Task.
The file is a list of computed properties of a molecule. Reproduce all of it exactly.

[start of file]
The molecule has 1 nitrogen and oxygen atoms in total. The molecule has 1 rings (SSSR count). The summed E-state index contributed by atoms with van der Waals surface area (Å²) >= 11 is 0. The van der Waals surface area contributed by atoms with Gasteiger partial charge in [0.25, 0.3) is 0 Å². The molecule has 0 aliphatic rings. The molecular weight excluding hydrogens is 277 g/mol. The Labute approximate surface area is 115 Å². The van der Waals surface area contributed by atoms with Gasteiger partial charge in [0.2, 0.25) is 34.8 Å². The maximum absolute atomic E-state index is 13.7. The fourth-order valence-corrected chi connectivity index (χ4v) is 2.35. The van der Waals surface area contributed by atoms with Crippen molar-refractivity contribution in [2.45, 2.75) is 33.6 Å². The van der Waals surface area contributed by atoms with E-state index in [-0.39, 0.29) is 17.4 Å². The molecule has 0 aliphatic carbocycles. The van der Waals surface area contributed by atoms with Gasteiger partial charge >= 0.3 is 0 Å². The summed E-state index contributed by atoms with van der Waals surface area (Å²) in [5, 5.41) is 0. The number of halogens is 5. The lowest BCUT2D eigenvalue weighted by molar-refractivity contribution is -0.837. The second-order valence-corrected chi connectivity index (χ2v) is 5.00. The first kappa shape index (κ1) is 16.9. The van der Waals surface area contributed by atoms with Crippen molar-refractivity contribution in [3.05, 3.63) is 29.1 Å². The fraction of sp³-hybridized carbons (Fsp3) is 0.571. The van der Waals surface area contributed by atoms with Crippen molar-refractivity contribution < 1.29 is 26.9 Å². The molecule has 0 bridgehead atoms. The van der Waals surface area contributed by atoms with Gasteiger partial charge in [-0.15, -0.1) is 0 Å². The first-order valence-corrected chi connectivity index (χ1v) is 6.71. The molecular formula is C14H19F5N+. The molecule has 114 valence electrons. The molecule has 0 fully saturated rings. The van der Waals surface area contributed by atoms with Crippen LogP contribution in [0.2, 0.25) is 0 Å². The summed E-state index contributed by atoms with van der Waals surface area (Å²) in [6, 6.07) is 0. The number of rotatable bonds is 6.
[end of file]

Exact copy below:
The molecule has 1 nitrogen and oxygen atoms in total. The molecule has 1 rings (SSSR count). The summed E-state index contributed by atoms with van der Waals surface area (Å²) >= 11 is 0. The van der Waals surface area contributed by atoms with Gasteiger partial charge in [0.25, 0.3) is 0 Å². The molecule has 0 aliphatic rings. The molecular weight excluding hydrogens is 277 g/mol. The Labute approximate surface area is 115 Å². The van der Waals surface area contributed by atoms with Gasteiger partial charge in [0.2, 0.25) is 34.8 Å². The maximum absolute atomic E-state index is 13.7. The fourth-order valence-corrected chi connectivity index (χ4v) is 2.35. The van der Waals surface area contributed by atoms with Crippen molar-refractivity contribution in [2.45, 2.75) is 33.6 Å². The van der Waals surface area contributed by atoms with E-state index in [-0.39, 0.29) is 17.4 Å². The molecule has 0 aliphatic carbocycles. The van der Waals surface area contributed by atoms with Gasteiger partial charge >= 0.3 is 0 Å². The summed E-state index contributed by atoms with van der Waals surface area (Å²) in [5, 5.41) is 0. The number of halogens is 5. The lowest BCUT2D eigenvalue weighted by molar-refractivity contribution is -0.837. The second-order valence-corrected chi connectivity index (χ2v) is 5.00. The first kappa shape index (κ1) is 16.9. The van der Waals surface area contributed by atoms with Crippen molar-refractivity contribution in [3.05, 3.63) is 29.1 Å². The fraction of sp³-hybridized carbons (Fsp3) is 0.571. The van der Waals surface area contributed by atoms with Crippen molar-refractivity contribution < 1.29 is 26.9 Å². The molecule has 0 bridgehead atoms. The van der Waals surface area contributed by atoms with Gasteiger partial charge in [-0.15, -0.1) is 0 Å². The first-order valence-corrected chi connectivity index (χ1v) is 6.71. The molecular formula is C14H19F5N+. The molecule has 114 valence electrons. The molecule has 0 fully saturated rings. The van der Waals surface area contributed by atoms with Crippen LogP contribution in [0.2, 0.25) is 0 Å². The summed E-state index contributed by atoms with van der Waals surface area (Å²) in [6, 6.07) is 0. The number of rotatable bonds is 6.